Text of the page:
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In the morning Ramcharan came, and found that no preparations had been made for the self-immolation of the ladies.

In the upper story of the house another man was sleeping. It is necessary to give some account of him here. In delineating his character, this pen -of mine tainted with the stain of Shaibalini’s sin, will be hallowed.


IN high dudgeon indeed, Sundari had left Shaibalini’s boat. The whole of her return-journey she railed at Shaibalini to her husband. Investing her with such endearing epithets as, “ill-starred,” “black face,” "oven-faced,” and other good set terms, she materially contributed to his amusement. On returning home she wept long. Then Chandrashekhar returned and abandoned his native village. After that came a lull for a few days. No news of Shaibalini or Chandrashekhar could be obtained. Then Sundari donned her Dacca sari and began to put on her ornaments.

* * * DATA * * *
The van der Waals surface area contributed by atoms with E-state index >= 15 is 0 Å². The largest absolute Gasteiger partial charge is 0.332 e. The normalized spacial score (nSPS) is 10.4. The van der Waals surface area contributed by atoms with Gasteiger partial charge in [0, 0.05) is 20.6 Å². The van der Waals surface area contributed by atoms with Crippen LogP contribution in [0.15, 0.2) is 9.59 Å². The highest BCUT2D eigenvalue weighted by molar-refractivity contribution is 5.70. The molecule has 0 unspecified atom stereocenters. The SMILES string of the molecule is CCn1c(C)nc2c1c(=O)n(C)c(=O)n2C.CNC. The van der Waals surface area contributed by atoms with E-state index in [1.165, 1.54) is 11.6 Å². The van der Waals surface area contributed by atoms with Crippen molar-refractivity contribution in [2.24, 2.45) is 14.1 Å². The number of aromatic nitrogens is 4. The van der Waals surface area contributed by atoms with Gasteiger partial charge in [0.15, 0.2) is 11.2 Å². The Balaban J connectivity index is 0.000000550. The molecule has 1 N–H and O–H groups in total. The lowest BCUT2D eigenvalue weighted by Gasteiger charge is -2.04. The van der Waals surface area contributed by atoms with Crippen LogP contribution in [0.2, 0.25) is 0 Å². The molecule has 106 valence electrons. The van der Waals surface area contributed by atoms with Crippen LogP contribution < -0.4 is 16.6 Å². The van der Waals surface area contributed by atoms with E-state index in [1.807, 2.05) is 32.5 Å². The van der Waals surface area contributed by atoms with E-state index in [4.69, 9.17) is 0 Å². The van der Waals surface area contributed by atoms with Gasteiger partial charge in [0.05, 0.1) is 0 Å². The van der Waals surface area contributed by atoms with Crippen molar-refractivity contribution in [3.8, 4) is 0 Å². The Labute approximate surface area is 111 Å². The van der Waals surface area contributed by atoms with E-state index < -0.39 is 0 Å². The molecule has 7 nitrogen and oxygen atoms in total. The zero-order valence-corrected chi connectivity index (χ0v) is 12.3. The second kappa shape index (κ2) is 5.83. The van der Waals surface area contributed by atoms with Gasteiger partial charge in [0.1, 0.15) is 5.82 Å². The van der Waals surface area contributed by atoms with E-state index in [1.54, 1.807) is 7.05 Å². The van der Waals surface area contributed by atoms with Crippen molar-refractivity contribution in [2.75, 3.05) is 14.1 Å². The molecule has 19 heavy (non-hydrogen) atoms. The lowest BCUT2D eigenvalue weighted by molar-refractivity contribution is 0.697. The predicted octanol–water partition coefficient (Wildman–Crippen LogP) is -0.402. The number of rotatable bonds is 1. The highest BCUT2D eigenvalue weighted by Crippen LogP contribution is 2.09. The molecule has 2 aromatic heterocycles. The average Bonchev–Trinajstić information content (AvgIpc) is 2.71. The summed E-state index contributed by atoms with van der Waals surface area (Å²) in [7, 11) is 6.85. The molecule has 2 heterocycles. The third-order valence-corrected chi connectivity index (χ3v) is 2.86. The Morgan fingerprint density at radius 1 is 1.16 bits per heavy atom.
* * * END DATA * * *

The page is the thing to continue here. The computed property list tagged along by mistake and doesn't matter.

We have said that Sundari was the daughter of one of Chandrashekhar’s neighbours, by courtesy his sister. Her father was not entirely without means. As a rule, Sundari used to live with her father. Without exactly being a domesticated[1] son—in-law, her husband Sreenath occasionally lived with her father. We have also said that Sreenath was living in Vedagram at the time of Shaibalini’s misfortune. Sundari was practically the mistress of the house as her mother was a confirmed

  1. In India rich parents sometimes marry their daughters to poor men and maintain the sons-in-law in their own house.